Let me share my two strong beliefs when it comes to higher education in Pakistan. First, I believe that higher education is an absolute must for our growth and development, and any path that leads to our prosperity, tolerance and innovation as its destination has to go through higher education. Second, I also believe that the Higher Education Commission (HEC) is an important national institution and the mission of the organisation, to promote a culture of innovation, scholarship and inquiry, is an important one. We can, hopefully in a tolerant and mature voice, express our opinions about what can be done to improve the system, but the institution itself is an integral component of national development.
That said, I strongly disagree with the HEC policy of ranking higher education institutions within the country. I am not interested in why a certain university is ranked above another, my problem is with the practice itself. Here, my goal is to describe why this is ethically problematic and why it can have an overall negative impact on the society.
Let us start with ethics. The ranking of higher education institutions is a global fad these days. Carried out in nearly every region of the world, these rankings, using a variety of criteria, reduce the work of educational institutions to a single number.
What is important to note here is that nearly all rankings are done by newspapers, magazines or other organisations that use these rankings for marketing and sales.
The federally mandated goal of US News, Times Higher Education or QS is not to create a culture of innovation, research and education.
These private enterprises are not vested in national development and do not care about promoting a culture of research.
On the other hand, the HEC is a completely different institution, with a different mandate. It does not need to worry about marketing and sales, instead its mission is to help the country develop and foster a culture of education and innovation and support the national institutions.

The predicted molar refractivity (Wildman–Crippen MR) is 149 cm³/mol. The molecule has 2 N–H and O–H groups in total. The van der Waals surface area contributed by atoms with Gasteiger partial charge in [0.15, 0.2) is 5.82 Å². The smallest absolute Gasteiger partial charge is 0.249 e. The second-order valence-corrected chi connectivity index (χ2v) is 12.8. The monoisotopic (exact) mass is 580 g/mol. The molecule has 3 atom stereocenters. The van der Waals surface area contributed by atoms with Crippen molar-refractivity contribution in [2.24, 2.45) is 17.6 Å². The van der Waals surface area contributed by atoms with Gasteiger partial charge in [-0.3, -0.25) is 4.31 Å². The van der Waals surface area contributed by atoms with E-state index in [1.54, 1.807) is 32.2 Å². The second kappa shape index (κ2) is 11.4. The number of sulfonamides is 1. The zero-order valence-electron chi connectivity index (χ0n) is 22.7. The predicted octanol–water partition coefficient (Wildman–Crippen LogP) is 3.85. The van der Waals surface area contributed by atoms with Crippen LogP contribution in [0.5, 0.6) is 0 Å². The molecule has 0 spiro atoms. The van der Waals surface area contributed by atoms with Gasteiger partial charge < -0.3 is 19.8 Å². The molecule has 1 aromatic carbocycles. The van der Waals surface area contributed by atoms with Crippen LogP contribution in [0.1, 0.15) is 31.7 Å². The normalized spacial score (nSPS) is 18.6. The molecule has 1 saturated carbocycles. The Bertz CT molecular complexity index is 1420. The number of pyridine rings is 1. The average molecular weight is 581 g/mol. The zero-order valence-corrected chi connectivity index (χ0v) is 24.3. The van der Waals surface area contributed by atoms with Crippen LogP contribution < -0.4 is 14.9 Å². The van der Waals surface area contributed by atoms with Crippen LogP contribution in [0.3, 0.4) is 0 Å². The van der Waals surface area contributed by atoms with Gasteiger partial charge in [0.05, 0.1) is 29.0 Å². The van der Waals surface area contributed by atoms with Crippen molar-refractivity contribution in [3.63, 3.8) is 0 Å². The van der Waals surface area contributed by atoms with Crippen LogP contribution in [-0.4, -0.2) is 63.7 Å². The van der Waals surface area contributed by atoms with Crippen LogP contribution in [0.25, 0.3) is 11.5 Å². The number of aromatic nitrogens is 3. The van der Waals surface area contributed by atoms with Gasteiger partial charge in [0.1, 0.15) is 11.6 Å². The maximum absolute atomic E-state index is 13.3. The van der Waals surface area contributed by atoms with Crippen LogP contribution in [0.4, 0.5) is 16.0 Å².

When the HEC supports various institutions in a myriad of ways, and remains the most prominent funding agency in the country, ranking the very institutions it supports is not only a conflict of interest, it is also contradictory to the mission. The HEC as the sole provider to these institutions, can never objectively judge their quality, since success largely depends on the very funds that it provides. Ranking your own children is never the best practice.
The second aspect is potential impact on society. In a society obsessed with reduction of complex things to a single metric, a lot is lost when an educational institution is ranked by a federal agency. Institutions have various strengths and weaknesses, which may make them suitable or unsuitable for a potential student. By having an official ranking that invariably becomes a seal of approval, universities at the lower end of the list may lose out on potential students who may be a perfect fit.
Additionally, this list may also be highly misleading for parents of prospective students, who may choose solely based on this ranking, instead of multitude of other important factors. Finally, because the HEC rankings change every year, students at a given university may find themselves regretting their decisions, based on rankings from prior years.
Ranking a university is not the same as ranking a cricket player or the most popular restaurant of the city. University rankings, created, marketed and touted by the HEC can have real, long-term consequences. There is no data on whether creating rankings helps the higher education system as a whole.
What the HEC should do is to provide detailed data on national universities and their performance, without reducing the entire performance to a single metric. They should share the analysis of the universities with the nation, celebrate areas of success and define areas that need to improve and in doing so help the universities that are not performing well in any given area.
In the end, HEC has to decide what its real vision is — to follow the fad created by news organisations for a bite-sized ranking, or to create a national culture of innovation, scholarship and national pride in higher education.
I hope that they will choose the latter. - Express Tribune